Infection and Spore Yield of Daphnia Microsporidian

Hannah O’Grady, a student at Mount Holyoke College, worked in the lab of Dr. Alex Strauss.

Abstract An important part of understanding how diseases spread and impact a community is understanding the tradeoffs that occur when a parasite generalizes. While sampling ponds in Whitehall Forest we discovered a potentially novel microsporidian that was able to infect at least five zooplankton in the Cladocera superorder at relatively high infection prevalence. We designed an experiment to investigate the potential costs of its generalism. We exposed isoclonal lines of two different species of Daphnia, each from two different lakes, to spores gathered from the dominant host in each lake to test whether the microsporidian was 1) more successful at infecting Daphnia of one species over the other or 2) whether it was more successful at infecting Daphnia from the same lake or 3) the same species from which the parasite spores were gathered. We also counted spore yield (a metric of parasite fitness) from the six infected species gathered from the field to test for differences across species, lakes or time. None of the Daphnia exposed to the spores in the lab became infected, leading us to hypothesize that there is an intermediate host for this parasite. Spore yields from field-collected hosts did differ significantly among host species, with higher spore yields in D. laevis (mean=446,415.55±412,977.53) and Diaphanosoma (mean=253,888.83±78,085.34) than in D. ambigua (mean=40729.12±41,396.68), D. parvula(mean=46250.06±49,432.78), and Simocephalus (mean=17083.17±13,025.14). There were no significant differences in spore yield across lakes or days. More research will be needed to find the intermediate host for the microsporidian as well as to determine its exact genus and species.


Royally Split: Morphological divergence of parasites in milkweed butterflies

Katie Yan, a student from Skidmore College, worked in Dr. Sonia Altizer‘s lab.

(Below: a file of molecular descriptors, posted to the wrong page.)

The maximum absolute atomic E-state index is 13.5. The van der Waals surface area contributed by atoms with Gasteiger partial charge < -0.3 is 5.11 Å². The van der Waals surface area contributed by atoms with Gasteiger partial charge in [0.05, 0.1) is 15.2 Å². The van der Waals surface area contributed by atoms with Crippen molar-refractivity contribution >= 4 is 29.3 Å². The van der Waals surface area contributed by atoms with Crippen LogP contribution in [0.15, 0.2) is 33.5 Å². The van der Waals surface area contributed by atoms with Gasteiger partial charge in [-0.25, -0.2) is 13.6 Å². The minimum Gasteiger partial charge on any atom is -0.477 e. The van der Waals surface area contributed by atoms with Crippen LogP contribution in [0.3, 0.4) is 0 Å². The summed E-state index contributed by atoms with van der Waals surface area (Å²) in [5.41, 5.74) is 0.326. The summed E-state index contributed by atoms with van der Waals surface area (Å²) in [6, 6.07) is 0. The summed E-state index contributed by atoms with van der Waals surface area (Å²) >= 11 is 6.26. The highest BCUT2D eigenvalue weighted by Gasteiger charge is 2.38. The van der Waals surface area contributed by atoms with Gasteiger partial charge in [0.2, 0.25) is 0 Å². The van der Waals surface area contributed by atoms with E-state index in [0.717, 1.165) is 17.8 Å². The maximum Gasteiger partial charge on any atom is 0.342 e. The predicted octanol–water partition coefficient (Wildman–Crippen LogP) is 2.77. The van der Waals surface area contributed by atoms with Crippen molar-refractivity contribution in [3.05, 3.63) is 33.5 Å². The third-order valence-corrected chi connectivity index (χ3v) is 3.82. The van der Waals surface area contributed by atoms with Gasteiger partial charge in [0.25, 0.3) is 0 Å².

Abstract Ophryocystis elektroscirrha (OE) is a protozoan parasite found in Monarchs (Danaus plexippus). Same or similar OE-like parasites have been found in Queens (D. gilippus) and other Danaus butterflies. Experimental cross infection provided evidence of parasite specialization on natal host species via low infection rates on novel hosts, motivating in-depth analysis of parasite morphometric and genetic variation across host species from different locations. To examine OE and OE-like spore morphology across Danaus species, we looked at five host species from previously curated museum samples including: Jamaican Monarch (D. cleophile), Plain Tiger (D. chrysippus), Queen (D. gilippus), Common Monarch (D. plexippus), and Lesser Wanderer (D. petilia). Analysis of wild-collected museum spores showed that on average, Jamaican Monarchs and Common Monarchs had larger spores than other species. This relationship is consistent with the phylogenetic relationships of host similarity within the Danaus genus and further supports the hypothesis of parasite specialization on hosts. We then examined the influences of host and environmental factors on parasite morphology by analyzing spores from a cross-infection experiment involving Monarchs and Queens. Hosts in this experiment were fed either tropical milkweed (Asclepias curassavica) or swamp milkweed (A. incarnata). Monarchs and Queens were infected at a high rate by their natal parasites, some Monarchs were infected by Queen parasites, and no Queens were infected by Monarch parasites. Morphometric analysis of spores showed that Monarch parasites from Monarch hosts were largest, and that Queen parasites from Queen hosts were smallest; Queen parasites from Monarch hosts were intermediate in spore size. Other spore traits (shape, hue, density) were similar across treatments. Additionally, we found that spore size positively correlated with host wing area, suggesting that larger spores are found on larger butterflies. Milkweed species, sex, and final spore load did not predict variation in spore morphology. In summary, we found strong evidence for parasite specialization on different host species based on differences in spore size; further work should ask whether molecular genetic divergence of OE parasites across host groups matches differences in spore morphology and host phylogeny.